By Antonia Massa

Data: Autodata

Harsh winter weather froze up auto sales in February. With temperatures in parts of the country hovering near zero, new vehicle sales were sluggish, continuing a three-month streak of auto sales falling below expectations.

Final new-vehicle sales came in at 1.19 million, on the low end of analysts’ 1.2 million forecast for February. The month’s seasonally adjusted sales rate was 15.34 million, about even with last year’s sales, according to Autodata.

With this winter’s polar vortex blasting the Northeast and parts of the Midwest, many dealerships spent days closed and potential customers were inclined to skip trips to showrooms this month.

“People were mostly concerned with being home and being warm,” said Kevin Tynan, a senior auto analyst at Bloomberg.

Sonic Automotive, one of the country’s leading automotive retailers, particularly felt the winter chill. Out of the company’s 118 dealerships, 105 were closed between three and four days this winter, losing valuable sales opportunities.

Car parts makers fared better than dealerships, since tires, brakes and other parts wear out more easily in the snow. AutoZone, the second-largest auto parts retailer in the U.S., increased its revenue by 7.3 percent in February to $2.0 billion.

Sales of full-size pickups particularly suffered from the cold weather this month, as snow and sleet put new construction and housing projects on hold. Shares of top homebuilders companies including Lennar Corp., DR Horton and Pulte Homes Inc. fell more than 1 percent.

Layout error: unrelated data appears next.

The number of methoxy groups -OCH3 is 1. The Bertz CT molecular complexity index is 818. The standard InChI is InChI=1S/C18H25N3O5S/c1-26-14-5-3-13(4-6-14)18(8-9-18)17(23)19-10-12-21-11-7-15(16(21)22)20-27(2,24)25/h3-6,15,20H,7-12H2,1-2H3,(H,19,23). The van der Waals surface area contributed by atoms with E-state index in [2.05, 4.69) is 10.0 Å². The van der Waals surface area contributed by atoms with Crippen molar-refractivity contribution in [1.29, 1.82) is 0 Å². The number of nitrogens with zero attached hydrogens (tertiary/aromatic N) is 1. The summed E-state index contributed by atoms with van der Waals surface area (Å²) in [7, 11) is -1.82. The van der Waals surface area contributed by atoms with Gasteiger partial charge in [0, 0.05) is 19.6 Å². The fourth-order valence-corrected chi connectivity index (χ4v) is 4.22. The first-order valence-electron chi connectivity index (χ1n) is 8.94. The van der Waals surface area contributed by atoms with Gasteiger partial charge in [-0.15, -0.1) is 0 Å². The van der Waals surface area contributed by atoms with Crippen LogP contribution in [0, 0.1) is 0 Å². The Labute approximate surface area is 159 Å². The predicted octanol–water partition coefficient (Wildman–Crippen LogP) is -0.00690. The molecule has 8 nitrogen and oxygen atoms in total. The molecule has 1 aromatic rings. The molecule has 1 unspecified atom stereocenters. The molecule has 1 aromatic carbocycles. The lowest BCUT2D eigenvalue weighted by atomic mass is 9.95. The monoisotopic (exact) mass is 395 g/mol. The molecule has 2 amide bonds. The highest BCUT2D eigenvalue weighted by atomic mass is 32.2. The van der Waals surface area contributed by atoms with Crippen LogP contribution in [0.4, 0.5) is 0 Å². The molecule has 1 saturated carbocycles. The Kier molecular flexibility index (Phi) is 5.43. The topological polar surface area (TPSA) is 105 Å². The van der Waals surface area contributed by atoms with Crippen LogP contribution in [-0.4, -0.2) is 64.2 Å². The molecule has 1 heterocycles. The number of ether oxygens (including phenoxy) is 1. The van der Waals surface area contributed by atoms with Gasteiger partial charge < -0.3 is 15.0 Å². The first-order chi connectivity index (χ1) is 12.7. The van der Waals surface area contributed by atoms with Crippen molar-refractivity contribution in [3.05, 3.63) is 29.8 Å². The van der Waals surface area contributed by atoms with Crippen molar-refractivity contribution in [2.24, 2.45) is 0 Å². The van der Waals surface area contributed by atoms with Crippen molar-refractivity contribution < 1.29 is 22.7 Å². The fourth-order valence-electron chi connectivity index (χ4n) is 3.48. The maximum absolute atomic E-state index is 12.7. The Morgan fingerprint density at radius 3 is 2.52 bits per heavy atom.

When spring temperatures begin to break through and more construction projects start up again, pickup sales are expected to rebound.

“Not to blame everything on the weather, but I think you’ll start to see things pick up when more housing starts to come back, which will happen in the next couple of months,” said Tynan. Many roofers and contractors stay home with no work during the winter months, he said.

But bad weather did boost sales of crossover vehicles and SUVs. Nissan and Chrysler both squeaked out double digit year-over-year growth, due to successful sales of all wheel drive vehicles. Chrysler’s Jeep brand experienced its best February sales ever.

“The severe weather has been ideally suited for our legendary Jeep 4×4 capability,” said Reid Bigland, Chrysler’s Head of U.S. Sales, in a statement Monday.

As weather conditions improve in coming spring months, sales are expected to recover as well.

“January and February are always low in sales even when the weather is good. Spring sales are bound to pick up,” said Alan Baum, an auto analyst at Baum & Associates.

Automakers are depending on it. After posting a year-over-year sales dip of 1 percent in February, GM is gunning for better sales next month, applying heavy incentives to its pickup trucks. Dubbing March “Truck Month,” the company has stirred some concern by offering steep incentives– even on its brand new 2014 Chevy Silverado, which was intended to boost GM’s profitability.

Still, automakers and analysts aren’t fretting over aggressive incentives or February’s slow sales yet. Alec Gutierrez, an auto analyst at Kelley Blue Book, an automobile valuation company in California, said that his company hasn’t changed its optimistic outlook for 2014.

“We’re expecting a nice bounce back for March, provided the weather gets better, ” said Gutierrez. “Historically March is one of the strongest months for sales. There’s pent-up demand from the cold weather, so more folks more willing to get out there and buy a new car.”